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according adopted advantage afterwards againſt already amongſt ancient appeared appointed Bavaria Biſhops BOOK called caſe cauſe CHAP Charles Church circumſtance common concerning conſequence conſiderable conſidered continued Council Counts court crown cuſtom death Diet dignity diſpute Duke Dutchy eccleſiaſtical election Electors Emperor Empire eſtabliſhed eſtates favour firſt former four France Frederick Germany Golden Bull granted Henry himſelf Hiſtory Houſe Imperial Imperial Chamber important Italy juſtice King laſt likewiſe Lord Luther manner matter means Mentz moſt muſt natural Nobility obliged occaſioned original Palatine particular peace period perſons Pope preſent Princes principal procured Proteſtant reaſon reign religion reſpect Roman Rome ſame Saxony ſeveral ſhould ſince ſome ſon ſoon ſtate ſtill ſubject ſuch territories themſelves theſe thing thoſe thought throne tion took towns Univerſity uſe whole
Sayfa 97 - See, I have this day set thee over the nations and over the kingdoms, to root out, and to pull down, and to destroy, and to throw down, to build, and to plant.
Sayfa 116 - BOOK to contain a greater number of inhabitants, but capable of affording protection to their effects, and thofe of their neighbours who might take refuge there in times of neceffity. Any other motives than thofe of neceffity would have availed but little to diveft the people of their averfion to live in towns ; but the experience of other advantages which this inftitution produced, foon taught them to change their opinion ; and of courfe therefore the number of towns continually 1 increafed.
Sayfa 96 - It was with difficulty that these who were devoted to an ecclesiastical life obtained sufficient instruction in reading, writing, and the Latin language, to perform the immediate duties of their office, and yet the advantage which even this procured them over...
Sayfa 283 - Cologne fhould fit alternately one on his right hand, and the other on his left, according to the diocefe, or diftricl of the Arch-Chancellor, where the Imperial court happened to be held.
Sayfa xiii - Majefty was fo fatisfied herfelf, that fhe condefcended to teftify her approbation of it in a letter to the Author. It was received with applaufe, by all the Proteftants of Germany. The Catholics no doubt viewed with a jealous eye, a work which...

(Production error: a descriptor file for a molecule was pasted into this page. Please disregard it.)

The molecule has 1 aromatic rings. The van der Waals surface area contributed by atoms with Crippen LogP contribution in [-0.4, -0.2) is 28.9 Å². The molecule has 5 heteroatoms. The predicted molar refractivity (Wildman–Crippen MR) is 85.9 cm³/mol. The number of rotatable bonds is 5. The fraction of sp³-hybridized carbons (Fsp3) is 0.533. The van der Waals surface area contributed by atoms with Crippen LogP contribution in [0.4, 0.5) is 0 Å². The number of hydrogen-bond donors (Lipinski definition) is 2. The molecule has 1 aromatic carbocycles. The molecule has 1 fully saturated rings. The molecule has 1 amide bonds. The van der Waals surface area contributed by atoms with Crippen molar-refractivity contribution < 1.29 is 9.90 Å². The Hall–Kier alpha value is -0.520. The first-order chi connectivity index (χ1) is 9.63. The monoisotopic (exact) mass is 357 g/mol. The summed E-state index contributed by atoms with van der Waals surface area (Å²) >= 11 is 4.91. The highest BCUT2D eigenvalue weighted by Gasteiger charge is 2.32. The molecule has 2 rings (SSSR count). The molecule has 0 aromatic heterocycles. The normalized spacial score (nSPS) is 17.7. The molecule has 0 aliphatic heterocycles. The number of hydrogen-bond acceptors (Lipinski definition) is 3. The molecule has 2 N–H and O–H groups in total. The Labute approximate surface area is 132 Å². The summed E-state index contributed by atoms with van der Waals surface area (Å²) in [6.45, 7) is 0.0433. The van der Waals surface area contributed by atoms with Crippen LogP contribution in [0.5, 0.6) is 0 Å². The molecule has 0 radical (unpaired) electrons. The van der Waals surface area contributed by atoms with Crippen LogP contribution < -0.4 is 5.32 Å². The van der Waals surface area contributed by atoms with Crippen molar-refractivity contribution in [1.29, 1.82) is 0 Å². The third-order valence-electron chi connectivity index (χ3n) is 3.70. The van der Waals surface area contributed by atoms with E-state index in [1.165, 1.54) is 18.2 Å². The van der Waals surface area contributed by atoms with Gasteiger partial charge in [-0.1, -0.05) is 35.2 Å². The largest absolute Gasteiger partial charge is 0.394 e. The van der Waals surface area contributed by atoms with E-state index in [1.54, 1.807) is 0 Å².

Sayfa 114 - Salzburg obtained a confirmation of their BOOK Lorraine and Germany, in the years 923 and 935, was now reftored, by more than one treaty with the King of France, to its former ftate. But we are principally indebted to this reign for the change which took place in the interior parts of Germany by the foundation of towns ; for before this period, excepting the caftles on the mountains, the feats of the nobility, and convents which happened liberty to trade, &c. from the Dukes of Bavaria. When King...
Sayfa 116 - ... approbation. We have no particular account of any other regulation which might have been made, to encourage the population of the towns, and promote their trade ; much lefs are we acquainted with the number and fituatioo of the particular towns then founded.
Sayfa 65 - Parliament pafied during the reign of that Queen, were, for that reafon, applicable to the affairs of Hanover ? Yet an opinion has even lately prevailed, that Charlemagne was the fucceflbr of Juftinian, and therefore the Juftinian code of laws was equally as valid in Germany as at Rome. In fupport of this was adduced the prophecy of Daniel concerning four monarchies, the laft of which, which .was to endure till the end of time, was the Roman empire, transferred from the Greeks to the Franks. In...
Sayfa xii - Author/ who has long worn the laurel as one of the moft diftinguilhcd public lawyers in Germany, that he would compofe a book, " which might ferve to convey a juft idea of the prefent conftitution of Germany, in the manner of a hiftory ; but at the fame time more with relpeft to the modern than preceding times.
Sayfa 318 - These were, in ancient times, given to the pope through all Christendom upon the decease of any bishop, abbot, or parish clerk, and were paid by his successor. At the Reformation they were taken from the pope, and vested in the king ; and, finally, queen Anne restored them to the church, by appropriating them to the augmentation of poor livings.